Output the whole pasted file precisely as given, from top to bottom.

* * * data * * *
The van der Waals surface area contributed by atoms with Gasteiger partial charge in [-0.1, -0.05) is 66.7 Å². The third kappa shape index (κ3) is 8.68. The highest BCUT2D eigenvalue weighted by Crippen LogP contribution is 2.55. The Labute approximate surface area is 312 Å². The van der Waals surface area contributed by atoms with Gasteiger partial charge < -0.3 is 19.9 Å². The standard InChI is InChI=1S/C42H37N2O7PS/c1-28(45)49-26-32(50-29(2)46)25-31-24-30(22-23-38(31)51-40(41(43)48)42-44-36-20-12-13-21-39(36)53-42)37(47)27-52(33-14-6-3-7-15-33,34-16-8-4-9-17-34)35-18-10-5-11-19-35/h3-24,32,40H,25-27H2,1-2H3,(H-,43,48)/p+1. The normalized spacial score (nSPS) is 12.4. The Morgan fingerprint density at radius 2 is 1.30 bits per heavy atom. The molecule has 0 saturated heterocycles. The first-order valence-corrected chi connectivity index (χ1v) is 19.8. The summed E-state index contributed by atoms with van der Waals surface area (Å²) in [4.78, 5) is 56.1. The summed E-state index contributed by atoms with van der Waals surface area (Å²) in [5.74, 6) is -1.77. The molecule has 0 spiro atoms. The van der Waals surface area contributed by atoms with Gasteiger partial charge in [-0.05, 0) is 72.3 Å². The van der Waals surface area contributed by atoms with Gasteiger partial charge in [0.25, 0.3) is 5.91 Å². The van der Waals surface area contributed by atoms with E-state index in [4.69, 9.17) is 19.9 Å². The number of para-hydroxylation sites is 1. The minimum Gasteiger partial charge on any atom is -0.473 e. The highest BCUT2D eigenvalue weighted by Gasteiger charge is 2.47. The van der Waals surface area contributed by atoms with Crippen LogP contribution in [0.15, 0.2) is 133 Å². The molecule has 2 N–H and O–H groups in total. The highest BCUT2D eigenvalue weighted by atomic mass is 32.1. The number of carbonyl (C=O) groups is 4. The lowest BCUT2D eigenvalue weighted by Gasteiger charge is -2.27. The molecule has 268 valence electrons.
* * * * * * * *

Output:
The van der Waals surface area contributed by atoms with Gasteiger partial charge in [-0.1, -0.05) is 66.7 Å². The third kappa shape index (κ3) is 8.68. The highest BCUT2D eigenvalue weighted by Crippen LogP contribution is 2.55. The Labute approximate surface area is 312 Å². The van der Waals surface area contributed by atoms with Gasteiger partial charge < -0.3 is 19.9 Å². The standard InChI is InChI=1S/C42H37N2O7PS/c1-28(45)49-26-32(50-29(2)46)25-31-24-30(22-23-38(31)51-40(41(43)48)42-44-36-20-12-13-21-39(36)53-42)37(47)27-52(33-14-6-3-7-15-33,34-16-8-4-9-17-34)35-18-10-5-11-19-35/h3-24,32,40H,25-27H2,1-2H3,(H-,43,48)/p+1. The normalized spacial score (nSPS) is 12.4. The Morgan fingerprint density at radius 2 is 1.30 bits per heavy atom. The molecule has 0 saturated heterocycles. The first-order valence-corrected chi connectivity index (χ1v) is 19.8. The summed E-state index contributed by atoms with van der Waals surface area (Å²) in [4.78, 5) is 56.1. The summed E-state index contributed by atoms with van der Waals surface area (Å²) in [5.74, 6) is -1.77. The molecule has 0 spiro atoms. The van der Waals surface area contributed by atoms with Gasteiger partial charge in [-0.05, 0) is 72.3 Å². The van der Waals surface area contributed by atoms with Gasteiger partial charge in [0.25, 0.3) is 5.91 Å². The van der Waals surface area contributed by atoms with E-state index in [4.69, 9.17) is 19.9 Å². The number of para-hydroxylation sites is 1. The minimum Gasteiger partial charge on any atom is -0.473 e. The highest BCUT2D eigenvalue weighted by Gasteiger charge is 2.47. The van der Waals surface area contributed by atoms with Crippen LogP contribution in [0.15, 0.2) is 133 Å². The molecule has 2 N–H and O–H groups in total. The highest BCUT2D eigenvalue weighted by atomic mass is 32.1. The number of carbonyl (C=O) groups is 4. The lowest BCUT2D eigenvalue weighted by Gasteiger charge is -2.27. The molecule has 268 valence electrons.